MICHAEL O’MALLEY: And one of the things I found is I also--you maybe surprised to hear it too I mean I have that passion but I also had to reinvent myself in some ways as an instructor because when I was teaching in this other locations in Boston and in Cambridge really didn’t have a lot of children and up here, in Peabody, we have the children's program is doing really well. So I had to find ways in order to engage children and one of the strategies I decided when I opened the school and this is one of the things I think that separates us from other martial arts school is I decided not to dumb down the techniques that we teach kids and the method in which we teach kids and so I made a decision that I was going to teach everything similar to what we teach adults in terms of the techniques.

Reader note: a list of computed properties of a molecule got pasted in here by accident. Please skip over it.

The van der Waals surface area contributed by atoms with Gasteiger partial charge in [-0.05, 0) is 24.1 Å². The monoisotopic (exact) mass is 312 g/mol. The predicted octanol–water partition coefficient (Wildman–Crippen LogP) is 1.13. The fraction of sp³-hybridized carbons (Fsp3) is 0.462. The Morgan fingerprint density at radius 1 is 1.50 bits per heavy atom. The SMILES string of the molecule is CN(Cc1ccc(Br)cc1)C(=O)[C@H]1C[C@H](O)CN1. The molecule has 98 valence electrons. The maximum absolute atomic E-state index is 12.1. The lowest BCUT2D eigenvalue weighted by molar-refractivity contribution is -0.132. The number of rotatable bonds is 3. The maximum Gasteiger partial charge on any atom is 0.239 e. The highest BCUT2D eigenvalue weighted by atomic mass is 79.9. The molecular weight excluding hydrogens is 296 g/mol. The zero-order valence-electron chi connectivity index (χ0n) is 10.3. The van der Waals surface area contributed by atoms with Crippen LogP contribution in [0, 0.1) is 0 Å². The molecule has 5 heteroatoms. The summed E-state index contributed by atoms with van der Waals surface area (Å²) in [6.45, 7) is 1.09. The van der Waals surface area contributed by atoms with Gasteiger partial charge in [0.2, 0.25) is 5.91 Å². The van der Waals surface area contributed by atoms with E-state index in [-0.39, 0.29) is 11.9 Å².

Now teaching classes are a little bit different in terms of the design of the classes because we want to make it--kids want to have fun so we do things that are fun that I wouldn’t maybe do with adults. So you make it fun and interesting and sometimes you're goofy, sometimes you're serious and you going to cut on when to be one or the other. And adults are very serious, you will teach me, learn. And with kids you can teach them something, you teach this 5 year old green belt kid how to do a particular technique and you tell him, okay now I want you to work on that for the next 5-10 minutes in front of the mirror. As soon as you turn your back and they're running down the end of the Dojang and they come flying by you doing a flying side kick something totally different than you ask them to do and then they're off on their own. So that's different but they still need to in order to progress to their ranks, they still have to perform techniques the same as we expect the adults to do.